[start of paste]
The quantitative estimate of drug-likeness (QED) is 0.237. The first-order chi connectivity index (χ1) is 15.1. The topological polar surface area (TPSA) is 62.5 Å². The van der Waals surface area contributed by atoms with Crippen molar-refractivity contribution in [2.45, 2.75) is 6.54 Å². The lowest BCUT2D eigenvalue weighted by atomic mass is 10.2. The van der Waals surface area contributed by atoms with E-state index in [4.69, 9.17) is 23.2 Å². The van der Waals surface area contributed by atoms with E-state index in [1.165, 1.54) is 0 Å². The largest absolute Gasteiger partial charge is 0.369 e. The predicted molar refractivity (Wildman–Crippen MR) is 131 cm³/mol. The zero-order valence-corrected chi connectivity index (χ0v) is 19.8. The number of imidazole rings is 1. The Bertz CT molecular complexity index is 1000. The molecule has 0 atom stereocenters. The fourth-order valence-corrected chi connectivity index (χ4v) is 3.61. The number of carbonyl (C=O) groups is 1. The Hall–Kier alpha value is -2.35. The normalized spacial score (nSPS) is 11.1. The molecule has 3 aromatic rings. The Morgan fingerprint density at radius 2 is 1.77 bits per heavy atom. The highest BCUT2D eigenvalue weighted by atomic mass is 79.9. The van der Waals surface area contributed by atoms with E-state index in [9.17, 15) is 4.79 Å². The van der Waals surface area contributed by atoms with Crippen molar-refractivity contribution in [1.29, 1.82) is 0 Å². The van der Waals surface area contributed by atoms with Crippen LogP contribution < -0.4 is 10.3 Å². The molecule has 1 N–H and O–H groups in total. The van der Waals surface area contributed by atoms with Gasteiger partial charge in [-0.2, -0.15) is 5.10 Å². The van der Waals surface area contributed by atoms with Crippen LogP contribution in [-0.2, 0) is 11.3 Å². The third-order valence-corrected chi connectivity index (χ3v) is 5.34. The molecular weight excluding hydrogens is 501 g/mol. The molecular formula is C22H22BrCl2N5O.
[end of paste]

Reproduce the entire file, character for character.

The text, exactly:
The quantitative estimate of drug-likeness (QED) is 0.237. The first-order chi connectivity index (χ1) is 15.1. The topological polar surface area (TPSA) is 62.5 Å². The van der Waals surface area contributed by atoms with Crippen molar-refractivity contribution in [2.45, 2.75) is 6.54 Å². The lowest BCUT2D eigenvalue weighted by atomic mass is 10.2. The van der Waals surface area contributed by atoms with E-state index in [4.69, 9.17) is 23.2 Å². The van der Waals surface area contributed by atoms with E-state index in [1.165, 1.54) is 0 Å². The largest absolute Gasteiger partial charge is 0.369 e. The predicted molar refractivity (Wildman–Crippen MR) is 131 cm³/mol. The zero-order valence-corrected chi connectivity index (χ0v) is 19.8. The number of imidazole rings is 1. The Bertz CT molecular complexity index is 1000. The molecule has 0 atom stereocenters. The fourth-order valence-corrected chi connectivity index (χ4v) is 3.61. The number of carbonyl (C=O) groups is 1. The Hall–Kier alpha value is -2.35. The normalized spacial score (nSPS) is 11.1. The molecule has 3 aromatic rings. The Morgan fingerprint density at radius 2 is 1.77 bits per heavy atom. The highest BCUT2D eigenvalue weighted by atomic mass is 79.9. The van der Waals surface area contributed by atoms with E-state index in [9.17, 15) is 4.79 Å². The van der Waals surface area contributed by atoms with Crippen molar-refractivity contribution in [1.29, 1.82) is 0 Å². The van der Waals surface area contributed by atoms with Crippen LogP contribution < -0.4 is 10.3 Å². The molecule has 1 N–H and O–H groups in total. The van der Waals surface area contributed by atoms with Gasteiger partial charge in [-0.2, -0.15) is 5.10 Å². The van der Waals surface area contributed by atoms with Crippen LogP contribution in [-0.2, 0) is 11.3 Å². The third-order valence-corrected chi connectivity index (χ3v) is 5.34. The molecular weight excluding hydrogens is 501 g/mol. The molecular formula is C22H22BrCl2N5O.